Monday, November 22, 2010

Guest post: What does it mean to be well educated?

[From Chris; originally posted at A Blog About School]

So much of educational debate focuses on how to assess whether our schools, teachers, and kids are meeting certain goals, but the goals themselves seem very narrowly defined. It sometimes seems like we are letting assessment itself drive the goals -- as if we’ve concluded that there’s no point in pursuing any goal if it can’t be measured on a test.

That strikes me as impoverishing our conception of education, so I wanted to open up that topic here. In one recent post, I described one quality that I hope education will instill in my kids: healthy skepticism, by which I mean not just being able to evaluate other people’s claims about the world, but being inclined to do so.

What qualities do you think a good education would instill in a person? How do they break down between acquired knowledge, skills, behavioral traits, mindsets, and values?

(The title of this post is borrowed from a book by Alfie Kohn.)


  1. I've become convinced that the only objective of my local school system is to produce high standardized test scores. It does not matter to them at all whether the kids that come out of the system are at all prepared for their adult lives.

    So for this system, "does well on tests" = "well educated."

  2. PsychMom says:

    I became immediately suspect of my own degree back in 1986 when I knew I was graduating beside someone who completed all of her statistical analysis for her thesis on a calculator, because her supervisor didn't believe in computers. That was the moment I knew that basically everything I had spent 7 years agonizing over was basically wouldn't help me at all to get my first job.

    As I look back, it was my personality, my dedication, my people skills and my ability to work independently that got me work. Rarely did even a resume come into play, because it was who I knew and what they knew of me that was important. So definitely, I think that an ability to communicate and engage people is key to life success, on many levels. In the computer age, acquiring knowledge is a's what you do with the knowledge that distinguishes people.

  3. PsychMom, you figure education is all about getting a job? Hmm ...

    I certainly want my kids to be able to support themselves, but I also want them to be complete human beings who care about things besides their employment. For one thing, I don't know what the economy and job market will look like for their adult lives.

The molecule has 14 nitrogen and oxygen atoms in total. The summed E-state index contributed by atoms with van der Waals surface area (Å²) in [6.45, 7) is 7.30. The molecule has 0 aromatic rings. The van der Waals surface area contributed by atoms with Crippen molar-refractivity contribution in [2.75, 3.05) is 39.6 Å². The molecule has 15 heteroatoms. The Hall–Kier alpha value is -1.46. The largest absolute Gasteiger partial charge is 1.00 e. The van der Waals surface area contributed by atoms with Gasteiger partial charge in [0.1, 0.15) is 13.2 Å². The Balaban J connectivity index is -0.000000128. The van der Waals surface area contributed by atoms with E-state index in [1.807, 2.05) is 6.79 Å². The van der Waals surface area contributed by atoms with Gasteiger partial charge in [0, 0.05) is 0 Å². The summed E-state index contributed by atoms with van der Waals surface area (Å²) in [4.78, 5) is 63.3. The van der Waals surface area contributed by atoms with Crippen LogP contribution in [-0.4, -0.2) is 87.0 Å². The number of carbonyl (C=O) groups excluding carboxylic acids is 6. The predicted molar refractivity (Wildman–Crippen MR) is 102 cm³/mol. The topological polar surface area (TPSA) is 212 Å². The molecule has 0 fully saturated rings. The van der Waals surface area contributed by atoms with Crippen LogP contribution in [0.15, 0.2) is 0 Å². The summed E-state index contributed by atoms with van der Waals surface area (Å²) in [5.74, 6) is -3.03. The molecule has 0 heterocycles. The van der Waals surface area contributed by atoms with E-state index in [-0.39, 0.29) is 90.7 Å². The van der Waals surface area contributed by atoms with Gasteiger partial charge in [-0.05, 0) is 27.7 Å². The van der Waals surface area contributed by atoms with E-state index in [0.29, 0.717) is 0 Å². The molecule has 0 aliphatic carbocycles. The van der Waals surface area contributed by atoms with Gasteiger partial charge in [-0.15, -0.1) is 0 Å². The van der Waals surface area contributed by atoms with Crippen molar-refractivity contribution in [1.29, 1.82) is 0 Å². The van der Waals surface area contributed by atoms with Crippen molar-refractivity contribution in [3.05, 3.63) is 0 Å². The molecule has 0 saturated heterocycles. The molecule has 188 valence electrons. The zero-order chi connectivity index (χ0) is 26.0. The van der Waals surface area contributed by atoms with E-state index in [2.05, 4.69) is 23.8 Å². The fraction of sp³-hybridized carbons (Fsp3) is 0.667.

I like Chris' emphasis on healthy skepticism. I also hope both of my kids will find something that brings them joy, whether they can get paid for it or not.

    And lest I sound too fuzzy, I do care about math skills, the ability to think and write coherently, and knowledge of history and culture.

  4. Oh, and @Matthew -- absolutely right, all they care about is test scores. Welcome to NCLB.

  5. PsychMom adds:

    I guess my post missed the mark because I think I was trying to say that education didn't have anything to do with work.

    But I take your point, in that I made it sound like I had hoped my education would get me a job. Though, that was actually the case, I was too young and too hyped up on marks to expect anything else from my education.

    What I hope for my child is that her education will make her confident, and engaged in her world rather than detached from it. I hope she finds people and causes that she really cares about because she's more likely to do things if her heart is in it. I hope her education allows her to pursue them, and doesn't only encourage marketable skills.

    But I'm very skeptical right now.

  6. PsychMom, I figured you didn't really think school should just be for the purpose of getting jobs.

    "Confident and engaged" sounds good to me too.

  7. Thanks, everyone, for those comments. Like FedUpMom, I do hope that my kids will come out of school with some fundamental math and literacy skills, as well as knowledge about the world around them. But I agree, too, that there's a lot more to a good education than just raising test scores. What's become of all those other concerns -- skepticism, joy in learning, engagement in the world, self-confidence, and I might add creativity, self-understanding, initiative, intrinsic motivation, and curiosity? Right now, if a school doesn't raise its test scores, it can get in serious trouble. But if it utterly fails to address those other concerns, or even sacrifices them to raise test scores, nothing bad will happen to it. Who decided that that was a good idea?